Since I didn’t do anything with your piriformis directly, what you just read is another way of saying that the tightness you feel in your piriformis muscle is the symptom.
Then there are people that have so much mobility that they’ve been labeled as being hypermobile; even though they have more mobility than what’s considered to be normal, an expert will continue to push their thigh so far in the same direction as their opposite shoulder that they never even feel a stretch.
And yet, the person that’s on the receiving end of all of this stretching continues to have that nagging itch.
In which case, regardless of the results, the experts continue to perform the same stretch.
So of course, the nagging itch continues to persist….
Whatever the case may be for you, this is the difference between continuing to scratch the same itch and getting to the source of that itch.
That nagging sensation that makes you want to do something is only there because the muscle that’s tight is doing its best to protect you from going into certain positions.
When push comes to shove, rolling around on a lacrosse ball on your own isn’t providing you with any better results than what an expert is capable of delivering with an elbow.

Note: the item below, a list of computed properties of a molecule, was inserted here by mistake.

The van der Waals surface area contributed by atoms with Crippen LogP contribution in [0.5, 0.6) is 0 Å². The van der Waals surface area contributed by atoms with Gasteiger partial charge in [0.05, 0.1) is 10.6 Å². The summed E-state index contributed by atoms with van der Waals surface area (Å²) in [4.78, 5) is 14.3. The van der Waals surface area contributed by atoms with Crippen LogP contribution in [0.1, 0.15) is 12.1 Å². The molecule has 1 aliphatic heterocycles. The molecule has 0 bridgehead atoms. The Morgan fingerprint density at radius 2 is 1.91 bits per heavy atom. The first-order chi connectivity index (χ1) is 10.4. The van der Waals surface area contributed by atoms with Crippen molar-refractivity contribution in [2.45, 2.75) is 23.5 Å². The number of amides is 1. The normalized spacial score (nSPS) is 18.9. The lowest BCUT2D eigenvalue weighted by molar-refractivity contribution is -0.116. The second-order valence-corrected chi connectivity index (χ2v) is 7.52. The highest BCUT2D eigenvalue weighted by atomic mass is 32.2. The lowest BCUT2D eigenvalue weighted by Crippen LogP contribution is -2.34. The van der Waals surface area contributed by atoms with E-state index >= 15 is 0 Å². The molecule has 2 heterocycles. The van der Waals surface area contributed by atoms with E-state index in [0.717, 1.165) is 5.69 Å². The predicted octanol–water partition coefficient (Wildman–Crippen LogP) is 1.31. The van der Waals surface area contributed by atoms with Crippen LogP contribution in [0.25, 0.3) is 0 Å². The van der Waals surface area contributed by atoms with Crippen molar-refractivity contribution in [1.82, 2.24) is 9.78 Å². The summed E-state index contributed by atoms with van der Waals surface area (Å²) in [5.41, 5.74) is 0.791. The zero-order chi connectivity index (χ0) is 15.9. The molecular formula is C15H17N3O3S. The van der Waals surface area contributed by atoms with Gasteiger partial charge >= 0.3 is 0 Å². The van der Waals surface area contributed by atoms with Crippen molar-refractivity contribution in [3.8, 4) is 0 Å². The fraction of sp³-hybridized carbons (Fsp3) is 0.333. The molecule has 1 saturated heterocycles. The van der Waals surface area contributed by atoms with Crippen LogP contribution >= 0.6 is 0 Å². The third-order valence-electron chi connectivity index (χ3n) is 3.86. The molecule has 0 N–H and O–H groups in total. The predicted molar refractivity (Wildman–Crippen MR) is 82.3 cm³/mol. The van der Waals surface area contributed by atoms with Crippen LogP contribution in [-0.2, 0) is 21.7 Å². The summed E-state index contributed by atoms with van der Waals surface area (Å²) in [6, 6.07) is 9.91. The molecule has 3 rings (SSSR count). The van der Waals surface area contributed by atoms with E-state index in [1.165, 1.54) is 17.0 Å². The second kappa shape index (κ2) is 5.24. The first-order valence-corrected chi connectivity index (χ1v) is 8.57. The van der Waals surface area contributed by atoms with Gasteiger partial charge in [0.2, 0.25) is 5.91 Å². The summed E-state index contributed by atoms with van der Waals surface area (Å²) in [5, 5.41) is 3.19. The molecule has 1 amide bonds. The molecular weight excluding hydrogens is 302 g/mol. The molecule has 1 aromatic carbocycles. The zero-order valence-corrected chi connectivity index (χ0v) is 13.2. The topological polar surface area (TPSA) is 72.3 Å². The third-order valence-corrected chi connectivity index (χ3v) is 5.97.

Nevertheless, I think you would agree that smashing the muscles with a lacrosse ball or even an elbow feels good at the time.
Then, within a matter of hours, you’re right back to scratch the same itch.
I realize how counterintuitive this is. That said, much like the expert that’s digging their elbow into your piriformis muscle, when you roll around on a lacrosse ball, you don’t know which muscles are actually playing their role from the ones that aren’t.
So even though scratching the same itch feels good for the short-term, over the long-term, both approaches are contributing to you having even more instability.
This, at a time when billions of dollars are being spent on back pain every year.
Ignoring the role that muscles play doesn’t make them any less important.
Since time is a constraint, and overhead is a reality, and the amount of college debt is at an all-time high, for all of these reasons, don’t look for the experts to make your muscles a priority any time soon.